Just this month, Alaska Gov. Sarah Palin told a crowd in Auburn, NY, that Obama’s plan to cut $1 billion from missile defense–[….]–was somehow a sign of weakness. Would you be surprised to learn that the Obama defense budget is actually $20 billion bigger than the last one signed by President George W. Bush?
Last April, Secretary of Defense Robert Gates set off a firestorm with a new military budget that stripped funding from certain weapons systems and moved dollars into other priorities. The announcement was the fulfillment of a campaign promise by President Barack Obama, who had pledged to eliminate Cold War weapons systems we no longer need.
For their trouble, Secretary Gates and the President have been accused of gutting America’s defenses and even undercutting our troops in a time of war. Just this month, Alaska Gov. Sarah Palin told a crowd in Auburn, NY, that Obama’s plan to cut $1 billion from missile defense–just 10 percent of its budget and only part of the program dedicated to repelling a mass missile attack from the Soviet Union–was somehow a sign of weakness.
Would you be surprised to learn that the Obama defense budget is actually $20 billion bigger than the last one signed by President George W. Bush? Moreover, the actual cuts proposed to specific programs are minor in scale compared to the $700 billion-plus total. And when you consider a report from the nonpartisan Government Accountability Office showing $300 billion in taxpayer money wasted on over-budget weapons systems, the idea that we are somehow “cutting” defense seems exaggerated.
The problem is that the behemoth defense budget, geared more toward expensive high-tech weaponry than fighting our current wars, is precisely what we should be cutting in the face of spiraling deficits. For example, the new Obama defense budget halted production of the F-22 Raptor fighter, which never found a real combat use since the Cold War. However, the Pentagon made up for it by doubling expenses for the F-35 Joint Strike Fighter, yet another troubled procurement with serious cost overruns.
The administration also zeroed out $60 million in funding for the Reliable Replacement Warhead (RRW), a Bush-era program to build more nuclear warheads. Ending the RRW will help the US stop the spread of nuclear weapons and potentially save billions required to support expanded production. But the US spent an estimated $52 billion last year on nuclear related activities, much of it just to maintain our current arsenal. According to Joe Cirincione of the Ploughshares Fund, reducing America’s nuclear arsenal to 1,000 warheads could save up to $20 billion without compromising our deterrent.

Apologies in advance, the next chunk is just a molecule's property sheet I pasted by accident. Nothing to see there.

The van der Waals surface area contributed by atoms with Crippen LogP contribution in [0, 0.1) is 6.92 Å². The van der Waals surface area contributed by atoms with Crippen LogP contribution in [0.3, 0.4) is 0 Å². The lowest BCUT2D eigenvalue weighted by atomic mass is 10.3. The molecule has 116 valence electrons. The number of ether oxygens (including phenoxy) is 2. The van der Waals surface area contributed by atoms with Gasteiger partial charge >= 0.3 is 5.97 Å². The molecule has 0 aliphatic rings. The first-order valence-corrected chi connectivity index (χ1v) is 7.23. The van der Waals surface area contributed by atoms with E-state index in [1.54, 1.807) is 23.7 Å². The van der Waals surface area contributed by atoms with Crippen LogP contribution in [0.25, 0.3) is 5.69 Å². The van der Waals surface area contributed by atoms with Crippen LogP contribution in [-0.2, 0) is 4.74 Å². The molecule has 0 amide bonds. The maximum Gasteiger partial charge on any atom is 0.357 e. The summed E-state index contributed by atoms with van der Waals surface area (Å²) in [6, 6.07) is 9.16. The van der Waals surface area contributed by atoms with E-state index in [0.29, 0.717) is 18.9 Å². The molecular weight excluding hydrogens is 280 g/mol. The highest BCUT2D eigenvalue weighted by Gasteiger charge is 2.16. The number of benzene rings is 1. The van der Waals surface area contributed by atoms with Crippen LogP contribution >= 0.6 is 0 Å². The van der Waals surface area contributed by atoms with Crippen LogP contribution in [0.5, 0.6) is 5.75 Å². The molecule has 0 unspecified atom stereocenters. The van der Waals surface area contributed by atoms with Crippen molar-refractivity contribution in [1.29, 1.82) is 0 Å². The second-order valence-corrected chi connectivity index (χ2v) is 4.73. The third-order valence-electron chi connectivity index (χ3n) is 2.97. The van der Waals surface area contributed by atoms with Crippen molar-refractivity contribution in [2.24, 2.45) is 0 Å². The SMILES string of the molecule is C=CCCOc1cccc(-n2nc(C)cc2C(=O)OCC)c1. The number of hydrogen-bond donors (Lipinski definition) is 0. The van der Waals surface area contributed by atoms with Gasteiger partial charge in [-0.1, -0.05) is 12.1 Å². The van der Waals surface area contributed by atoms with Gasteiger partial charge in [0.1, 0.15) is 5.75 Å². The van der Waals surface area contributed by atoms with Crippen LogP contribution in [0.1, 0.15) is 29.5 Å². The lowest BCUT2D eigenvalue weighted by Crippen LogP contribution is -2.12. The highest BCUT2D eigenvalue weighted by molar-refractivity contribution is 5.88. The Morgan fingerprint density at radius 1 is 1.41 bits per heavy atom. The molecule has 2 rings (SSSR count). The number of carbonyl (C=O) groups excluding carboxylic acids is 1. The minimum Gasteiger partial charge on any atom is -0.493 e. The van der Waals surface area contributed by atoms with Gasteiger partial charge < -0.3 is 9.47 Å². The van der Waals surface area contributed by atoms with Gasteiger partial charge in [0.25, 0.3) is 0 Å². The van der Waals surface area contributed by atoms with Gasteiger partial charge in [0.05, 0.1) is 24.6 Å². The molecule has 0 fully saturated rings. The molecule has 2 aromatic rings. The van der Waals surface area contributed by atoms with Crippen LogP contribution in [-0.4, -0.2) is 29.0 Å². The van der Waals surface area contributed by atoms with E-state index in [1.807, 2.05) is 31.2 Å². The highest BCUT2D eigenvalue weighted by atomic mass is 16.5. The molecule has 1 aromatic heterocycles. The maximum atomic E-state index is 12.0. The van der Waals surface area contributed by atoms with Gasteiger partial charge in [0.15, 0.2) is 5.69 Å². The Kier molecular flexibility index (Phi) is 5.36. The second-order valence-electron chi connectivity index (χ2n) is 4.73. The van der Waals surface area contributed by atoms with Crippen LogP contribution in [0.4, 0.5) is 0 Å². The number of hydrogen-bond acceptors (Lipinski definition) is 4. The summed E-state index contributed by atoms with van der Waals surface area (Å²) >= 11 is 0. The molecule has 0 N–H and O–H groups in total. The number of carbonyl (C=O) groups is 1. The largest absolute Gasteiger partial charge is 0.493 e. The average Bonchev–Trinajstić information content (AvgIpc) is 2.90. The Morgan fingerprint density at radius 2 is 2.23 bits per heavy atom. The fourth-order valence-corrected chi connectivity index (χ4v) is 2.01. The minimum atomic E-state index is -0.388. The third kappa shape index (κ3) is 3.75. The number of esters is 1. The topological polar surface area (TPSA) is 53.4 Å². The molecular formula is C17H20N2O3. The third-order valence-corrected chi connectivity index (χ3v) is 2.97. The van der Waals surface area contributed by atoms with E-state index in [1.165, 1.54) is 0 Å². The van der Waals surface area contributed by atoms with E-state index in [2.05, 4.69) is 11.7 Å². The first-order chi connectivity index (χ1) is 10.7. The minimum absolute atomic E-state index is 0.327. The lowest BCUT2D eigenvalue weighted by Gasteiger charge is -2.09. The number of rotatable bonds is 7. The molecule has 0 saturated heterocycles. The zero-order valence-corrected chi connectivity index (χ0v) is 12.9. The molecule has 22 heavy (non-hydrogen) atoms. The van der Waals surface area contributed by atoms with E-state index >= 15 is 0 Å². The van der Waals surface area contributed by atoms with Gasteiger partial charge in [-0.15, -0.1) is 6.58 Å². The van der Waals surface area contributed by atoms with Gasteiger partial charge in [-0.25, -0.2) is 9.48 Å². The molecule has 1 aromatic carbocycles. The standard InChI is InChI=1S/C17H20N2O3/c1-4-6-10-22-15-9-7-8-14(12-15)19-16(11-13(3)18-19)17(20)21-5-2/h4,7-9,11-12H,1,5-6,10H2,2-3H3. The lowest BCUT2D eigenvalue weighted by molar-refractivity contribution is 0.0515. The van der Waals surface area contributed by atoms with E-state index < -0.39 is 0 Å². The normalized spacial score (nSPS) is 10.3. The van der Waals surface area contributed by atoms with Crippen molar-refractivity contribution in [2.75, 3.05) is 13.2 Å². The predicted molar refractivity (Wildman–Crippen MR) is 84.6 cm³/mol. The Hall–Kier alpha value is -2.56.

We could also question the need for an extra $11 billion, as Obama proposed, to expand the Army and Marines when we are, in theory, drawing down in Iraq. Building up permanent forces takes time and would be of little use to our present conflicts, unless of course, we are planning on occupying Iraq indefinitely or invading another country.
And as for missile defense, we could go even further than Mr. Gates’ modest $1 billion in cuts and not affect our defense against threats like North Korea–much to the chagrin of Gov. Palin’s efforts to keep federal pork in her home state.
The truth is that shoveling billions at the Pentagon is a big business, with lobbyists, politicians and officials invested in making sure that the money continues to move with no questions asked. Even Secretary Gates’ intention of reining in the dysfunctional weapons procurement process is being administered by a former lobbyist for Raytheon, a major defense contractor, who had previously fought against reform.
That’s why the mere shifting of dollars and simple demands for accountability from the Obama administration are meeting such fierce resistance.
But when you look at the full range of reforms needed in the Pentagon budget, you might wish that a president could be accused of making deep cuts in defense and have it actually ring true. —
Vice Admiral Jack Shanahan (ret.) is the former commander of the US Second Fleet.